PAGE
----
Scholefield Family Tree

I tried to run additional searches for Mary Virginia Scholefield McMillan. Knowing that she went by the name Jennie, or Ginny, I searched using the second spelling. Why you might ask? Well, because the ranked search on Ancestry.com will pull up Jennies automatically among the results.

I ended up zeroing in on a Jennie M. McMillan who lived in Otselic, Chenango, New York. In 1900, she is living with her husband James C. McMillan, born Nov 1858, and they have been married for one year. The same in 1910 except her name is indexed as Jenney M. McMellon. By 1920 she is a widow with A. as her middle initial and a boarder in the home. In 1930 she has two boarders. Jennie reportely never had any children.

Unfortuntately, a gut feeling is not enough to connect this Jennie into the tree. She is the right age — born in Aug 1861 according to the 1900 census — and her birth place and those of her parents match what we know. However, since those three places are all “New York,” they are not unique enough to point to this woman and say that she is the one.

So, here I sit with a woman who looks like she could be the one I am looking for, an hour of searching for her in the censuses, a run through of the cemeteries posted online, and a search of the Chenango County GenWeb to see if I could force her to fit. No luck.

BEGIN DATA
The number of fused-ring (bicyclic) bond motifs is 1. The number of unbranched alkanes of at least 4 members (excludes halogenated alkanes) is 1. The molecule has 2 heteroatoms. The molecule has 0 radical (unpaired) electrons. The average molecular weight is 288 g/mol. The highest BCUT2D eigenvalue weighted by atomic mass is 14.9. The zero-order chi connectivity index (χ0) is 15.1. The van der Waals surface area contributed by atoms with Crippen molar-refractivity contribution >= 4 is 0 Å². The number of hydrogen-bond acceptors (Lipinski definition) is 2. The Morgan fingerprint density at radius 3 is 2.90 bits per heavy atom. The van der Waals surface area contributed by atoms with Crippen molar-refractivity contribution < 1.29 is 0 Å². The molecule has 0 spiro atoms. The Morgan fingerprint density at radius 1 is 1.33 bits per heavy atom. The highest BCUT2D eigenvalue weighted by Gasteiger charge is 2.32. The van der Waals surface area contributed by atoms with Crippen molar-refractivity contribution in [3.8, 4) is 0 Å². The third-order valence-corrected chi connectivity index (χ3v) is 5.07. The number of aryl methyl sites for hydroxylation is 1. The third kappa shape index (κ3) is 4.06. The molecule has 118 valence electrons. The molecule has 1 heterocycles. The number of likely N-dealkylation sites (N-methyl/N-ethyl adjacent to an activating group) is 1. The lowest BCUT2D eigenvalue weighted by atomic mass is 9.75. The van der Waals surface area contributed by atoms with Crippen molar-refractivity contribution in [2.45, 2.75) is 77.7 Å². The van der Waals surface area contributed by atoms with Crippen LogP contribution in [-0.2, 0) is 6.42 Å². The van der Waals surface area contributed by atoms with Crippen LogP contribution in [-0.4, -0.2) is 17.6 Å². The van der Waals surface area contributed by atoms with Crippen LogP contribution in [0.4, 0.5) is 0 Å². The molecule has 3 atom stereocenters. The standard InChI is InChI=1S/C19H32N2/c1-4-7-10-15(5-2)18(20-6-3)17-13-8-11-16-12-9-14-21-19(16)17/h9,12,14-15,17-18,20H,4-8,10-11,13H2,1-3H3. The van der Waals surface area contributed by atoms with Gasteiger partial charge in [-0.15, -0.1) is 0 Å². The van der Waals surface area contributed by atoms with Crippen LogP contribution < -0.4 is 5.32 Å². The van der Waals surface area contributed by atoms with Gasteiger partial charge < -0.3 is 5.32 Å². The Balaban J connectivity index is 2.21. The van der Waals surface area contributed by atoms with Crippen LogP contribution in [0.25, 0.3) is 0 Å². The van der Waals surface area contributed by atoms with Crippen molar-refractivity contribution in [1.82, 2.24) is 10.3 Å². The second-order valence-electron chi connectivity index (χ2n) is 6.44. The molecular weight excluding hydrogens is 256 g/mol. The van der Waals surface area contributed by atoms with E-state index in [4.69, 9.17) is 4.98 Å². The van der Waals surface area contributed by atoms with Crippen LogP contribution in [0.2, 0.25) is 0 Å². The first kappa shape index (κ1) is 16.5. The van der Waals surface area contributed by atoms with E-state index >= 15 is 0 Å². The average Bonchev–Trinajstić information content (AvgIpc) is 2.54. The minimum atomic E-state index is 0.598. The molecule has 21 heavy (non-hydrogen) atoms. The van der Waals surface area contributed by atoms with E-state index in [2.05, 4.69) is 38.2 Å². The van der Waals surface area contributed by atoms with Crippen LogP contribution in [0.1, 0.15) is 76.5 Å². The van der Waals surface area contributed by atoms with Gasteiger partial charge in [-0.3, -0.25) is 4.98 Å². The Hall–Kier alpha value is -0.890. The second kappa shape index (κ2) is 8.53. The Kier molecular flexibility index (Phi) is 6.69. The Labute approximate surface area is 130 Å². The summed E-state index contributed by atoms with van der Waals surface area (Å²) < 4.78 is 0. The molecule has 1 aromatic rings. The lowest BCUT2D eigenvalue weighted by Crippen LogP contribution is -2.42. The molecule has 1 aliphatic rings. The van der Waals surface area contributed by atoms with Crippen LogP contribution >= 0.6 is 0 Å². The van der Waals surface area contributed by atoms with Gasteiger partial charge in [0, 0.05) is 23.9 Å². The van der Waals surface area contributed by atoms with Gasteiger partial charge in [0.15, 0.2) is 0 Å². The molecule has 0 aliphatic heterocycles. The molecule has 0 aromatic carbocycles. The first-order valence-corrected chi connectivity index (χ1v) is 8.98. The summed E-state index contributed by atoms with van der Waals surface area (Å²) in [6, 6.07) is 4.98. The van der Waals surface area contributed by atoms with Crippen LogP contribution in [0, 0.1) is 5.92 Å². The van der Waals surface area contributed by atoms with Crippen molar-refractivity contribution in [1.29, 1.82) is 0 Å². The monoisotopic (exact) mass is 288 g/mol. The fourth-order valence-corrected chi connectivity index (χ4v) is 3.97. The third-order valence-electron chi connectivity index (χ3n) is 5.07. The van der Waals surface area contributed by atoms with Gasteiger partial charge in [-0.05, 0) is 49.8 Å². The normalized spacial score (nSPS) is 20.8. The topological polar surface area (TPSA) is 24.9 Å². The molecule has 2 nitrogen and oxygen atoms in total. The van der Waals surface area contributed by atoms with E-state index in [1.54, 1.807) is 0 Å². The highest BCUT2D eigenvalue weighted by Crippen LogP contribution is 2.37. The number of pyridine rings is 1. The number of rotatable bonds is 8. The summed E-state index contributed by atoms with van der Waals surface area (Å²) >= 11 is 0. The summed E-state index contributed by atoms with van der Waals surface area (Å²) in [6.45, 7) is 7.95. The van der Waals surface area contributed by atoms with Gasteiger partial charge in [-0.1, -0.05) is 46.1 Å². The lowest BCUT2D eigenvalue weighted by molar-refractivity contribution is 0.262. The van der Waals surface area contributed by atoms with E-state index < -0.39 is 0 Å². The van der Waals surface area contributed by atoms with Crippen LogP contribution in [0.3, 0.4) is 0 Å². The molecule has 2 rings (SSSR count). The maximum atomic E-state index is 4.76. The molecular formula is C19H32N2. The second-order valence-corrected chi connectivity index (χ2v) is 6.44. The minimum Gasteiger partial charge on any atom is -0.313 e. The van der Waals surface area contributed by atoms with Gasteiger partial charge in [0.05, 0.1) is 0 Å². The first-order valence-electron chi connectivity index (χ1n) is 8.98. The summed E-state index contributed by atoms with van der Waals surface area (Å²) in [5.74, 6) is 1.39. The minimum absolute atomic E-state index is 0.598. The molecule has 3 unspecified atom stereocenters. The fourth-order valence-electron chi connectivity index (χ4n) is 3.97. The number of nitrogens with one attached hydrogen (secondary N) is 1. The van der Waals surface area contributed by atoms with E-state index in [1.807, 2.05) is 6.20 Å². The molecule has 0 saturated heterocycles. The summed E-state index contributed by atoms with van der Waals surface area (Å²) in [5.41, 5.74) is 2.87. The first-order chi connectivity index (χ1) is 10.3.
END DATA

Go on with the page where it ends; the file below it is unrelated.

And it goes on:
And…if that weren’t enough, James’s occupation in 1910 is pretty normal (carpenter), but in 1910 he is a ginseng digger. Yup, ginseng. Being a curious person, off I go to Google to learn about ginseng. Apparently, the plant grows quite well in central New York. There are even populations of wild American Ginseng in the forests of the area, and Ginseng growing workshops are offered on a regular basis in central New York. This is aside from all the information out there about how to use ginseng for cooking and medicine.

My gut still likes this Jennie M. McMillan (M. for Mary?), but additional research will be needed to see if my gut is right — or just hungry.

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